We examined hypertension, medication use regularity as the main research factors of POD in our research. We had to strictly measure the preoperative blood pressure to determine the baseline blood pressure level and collect the blood pressure data in the anesthesia record sheet to calculate the perioperative blood pressure decline value.
Other influencing factors for POD were also considered, such as age, surgery duration, blood loss, white blood cell count, hemoglobin, tracheotomy, intraoperative fentanyl dosage and fluid management, preoperative blood pressure and intraoperative blood pressure reduction.
The main results of the comparison of POD incidence between a hypertension group and a nonhypertension group, as well as between a regular group and a irregular group were analyzed with χ2 tests, and the power value was also calculated.
Patient related data and surgical characteristics were analyzed between a delirium group and a nondelirium group by t tests, Fisher exact tests and χ2 tests. The counting data like hypertension number, irregular medication number, sex number and tracheotomy number were analyzed by χ2 tests or Fisher exact tests. Measurement data such as blood pressure, BMI, Hb, WBC, SBP, DBP, DBP reduction and SBP reduction were in accordance with the normal distribution, and they were analyzed by T tests. The statistical analysis of the data in the hypertension subgroup were all the same.
Analyses were conducted using SPSS 20.0 with 2-sided hypothesis testing (α = 0.05), and P < 0.05 was considered significant. A reliable theory  (name: Applied logistic regression) that using a significance level as high as 0.2 as a screening criterion for logistics regression’ variable selection had been widely used (cited by many magazines like NEJM, JCO). Therefore, we included data that meets P < 0.2 into logistics regression analysis. Finally, to find out independent risk factors of POD, we put hypertension, SBP, DBP, and SBP reduction into a logistics regression analysis; and in the hypertension subgroup, we put irregular medication use, SBP, DBP, and DBP reduction into a logistics regression.
POD: postoperative delirium; MMSE: Mini-mental State Examination; SBP: systolic blood pressure; DBP: diastolic blood pressure; MAP: mean arterial pressure; Hb: hemoglobin; BMI: Body Mass Index; WBC: white blood cell; CI: confidence interval; SD: standard deviation; CAM: Confusion Assessment Method.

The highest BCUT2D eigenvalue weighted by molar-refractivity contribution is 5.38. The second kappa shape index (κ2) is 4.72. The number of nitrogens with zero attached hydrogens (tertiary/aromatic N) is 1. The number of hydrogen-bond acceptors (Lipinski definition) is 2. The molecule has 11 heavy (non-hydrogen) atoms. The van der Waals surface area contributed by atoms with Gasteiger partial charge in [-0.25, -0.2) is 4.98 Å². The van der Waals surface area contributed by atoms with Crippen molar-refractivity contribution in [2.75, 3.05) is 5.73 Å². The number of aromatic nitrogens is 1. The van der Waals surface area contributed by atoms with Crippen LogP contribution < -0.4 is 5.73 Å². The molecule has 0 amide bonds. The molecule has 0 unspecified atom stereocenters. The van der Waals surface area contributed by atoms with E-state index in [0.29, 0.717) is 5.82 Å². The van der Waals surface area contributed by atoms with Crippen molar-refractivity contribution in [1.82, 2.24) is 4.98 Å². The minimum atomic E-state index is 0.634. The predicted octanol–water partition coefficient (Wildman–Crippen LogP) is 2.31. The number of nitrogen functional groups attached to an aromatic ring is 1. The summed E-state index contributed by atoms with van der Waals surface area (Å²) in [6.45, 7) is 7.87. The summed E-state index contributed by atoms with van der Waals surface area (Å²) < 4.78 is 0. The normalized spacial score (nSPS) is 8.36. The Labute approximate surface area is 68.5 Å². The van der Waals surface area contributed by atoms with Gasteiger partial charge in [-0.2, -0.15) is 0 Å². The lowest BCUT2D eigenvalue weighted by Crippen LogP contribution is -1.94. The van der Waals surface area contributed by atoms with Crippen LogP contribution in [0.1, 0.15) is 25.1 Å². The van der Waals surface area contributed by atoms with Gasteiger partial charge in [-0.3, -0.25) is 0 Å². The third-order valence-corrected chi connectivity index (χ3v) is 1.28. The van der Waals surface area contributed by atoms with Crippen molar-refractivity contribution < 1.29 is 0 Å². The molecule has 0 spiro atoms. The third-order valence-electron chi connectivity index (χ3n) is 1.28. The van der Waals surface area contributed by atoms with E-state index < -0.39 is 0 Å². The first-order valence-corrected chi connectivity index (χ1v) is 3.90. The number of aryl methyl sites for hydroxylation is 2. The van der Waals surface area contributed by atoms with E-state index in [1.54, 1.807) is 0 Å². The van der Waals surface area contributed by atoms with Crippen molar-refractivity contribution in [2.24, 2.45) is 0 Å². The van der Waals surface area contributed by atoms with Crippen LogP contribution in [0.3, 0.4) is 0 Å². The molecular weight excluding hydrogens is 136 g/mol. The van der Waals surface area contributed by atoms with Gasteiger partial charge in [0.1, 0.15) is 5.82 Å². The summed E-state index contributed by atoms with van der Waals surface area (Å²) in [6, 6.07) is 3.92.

CONFLICTS OF INTEREST
The authors declare no potential conflicts of interest with respect to the research, authorship and/or publication of this article.
This study was supported by Shanghai Key specialty cultivation project of Traditional Chinese Medicine.
1. American Geriatrics Society Expert Panel on Postoperative Delirium in Older Adults. American Geriatrics Society abstracted clinical practice guideline for postoperative delirium in older adults. J Am Geriatr Soc. 2015; 63:142–50. https://doi.org/10.1111/jgs.13281. [PubMed].
2. Montes DM. Postoperative delirium in head and neck cancer patients: a survey of oncologic oral and maxillofacial surgeon practices. J Oral Maxillofac Surg. 2014; 72:2591–600. https://doi.org/10.1016/j.joms.2014.07.025. [PubMed].
3. Shi Q, Mu X, Zhang C, Wang S, Hong L, Chen X. Risk Factors for Postoperative Delirium in Type A Aortic Dissection Patients: A Retrospective Study. Med Sci Monit. 2019; 25:3692–99. https://doi.org/10.12659/MSM.913774. [PubMed].
4. Maheshwari K, Ahuja S, Khanna AK, Mao G, Perez-Protto S, Farag E, Turan A, Kurz A, Sessler DI. Association Between Perioperative Hypotension and Delirium in Postoperative Critically Ill Patients: A Retrospective Cohort Analysis. Anesth Analg. 2020; 130:636–43. https://doi.org/10.1213/ANE.0000000000004517. [PubMed].
5. Li Y, Huang D, Su D, Chen J, Yang L. Postoperative cognitive dysfunction after robot-assisted radical cystectomy (RARC) with cerebral oxygen monitoring an observational prospective cohort pilot study. BMC Anesthesiol. 2019; 19:202. https://doi.org/10.1186/s12871-019-0877-5. [PubMed].